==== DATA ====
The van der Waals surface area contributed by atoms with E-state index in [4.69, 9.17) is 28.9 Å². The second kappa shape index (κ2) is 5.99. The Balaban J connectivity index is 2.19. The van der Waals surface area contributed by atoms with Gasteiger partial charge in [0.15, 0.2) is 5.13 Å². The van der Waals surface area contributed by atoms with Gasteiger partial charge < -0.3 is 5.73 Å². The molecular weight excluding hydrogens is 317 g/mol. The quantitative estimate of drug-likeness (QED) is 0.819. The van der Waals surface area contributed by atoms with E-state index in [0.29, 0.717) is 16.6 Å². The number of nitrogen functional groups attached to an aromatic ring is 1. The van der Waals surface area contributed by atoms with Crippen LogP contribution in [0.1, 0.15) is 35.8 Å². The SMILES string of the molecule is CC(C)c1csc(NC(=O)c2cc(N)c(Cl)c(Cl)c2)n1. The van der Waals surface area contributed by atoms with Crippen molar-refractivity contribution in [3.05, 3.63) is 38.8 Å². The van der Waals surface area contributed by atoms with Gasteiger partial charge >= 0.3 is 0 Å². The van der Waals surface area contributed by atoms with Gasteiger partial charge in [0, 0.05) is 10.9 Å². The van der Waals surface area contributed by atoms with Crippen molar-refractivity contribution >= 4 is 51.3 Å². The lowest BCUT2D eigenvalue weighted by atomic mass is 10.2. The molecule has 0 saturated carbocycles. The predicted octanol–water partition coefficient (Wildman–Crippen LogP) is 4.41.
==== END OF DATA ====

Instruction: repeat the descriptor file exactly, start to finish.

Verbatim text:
The van der Waals surface area contributed by atoms with E-state index in [4.69, 9.17) is 28.9 Å². The second kappa shape index (κ2) is 5.99. The Balaban J connectivity index is 2.19. The van der Waals surface area contributed by atoms with Gasteiger partial charge in [0.15, 0.2) is 5.13 Å². The van der Waals surface area contributed by atoms with Gasteiger partial charge < -0.3 is 5.73 Å². The molecular weight excluding hydrogens is 317 g/mol. The quantitative estimate of drug-likeness (QED) is 0.819. The van der Waals surface area contributed by atoms with E-state index in [0.29, 0.717) is 16.6 Å². The number of nitrogen functional groups attached to an aromatic ring is 1. The van der Waals surface area contributed by atoms with Crippen LogP contribution in [0.1, 0.15) is 35.8 Å². The SMILES string of the molecule is CC(C)c1csc(NC(=O)c2cc(N)c(Cl)c(Cl)c2)n1. The van der Waals surface area contributed by atoms with Crippen molar-refractivity contribution in [3.05, 3.63) is 38.8 Å². The van der Waals surface area contributed by atoms with Gasteiger partial charge >= 0.3 is 0 Å². The van der Waals surface area contributed by atoms with Gasteiger partial charge in [0, 0.05) is 10.9 Å². The van der Waals surface area contributed by atoms with Crippen molar-refractivity contribution >= 4 is 51.3 Å². The lowest BCUT2D eigenvalue weighted by atomic mass is 10.2. The molecule has 0 saturated carbocycles. The predicted octanol–water partition coefficient (Wildman–Crippen LogP) is 4.41.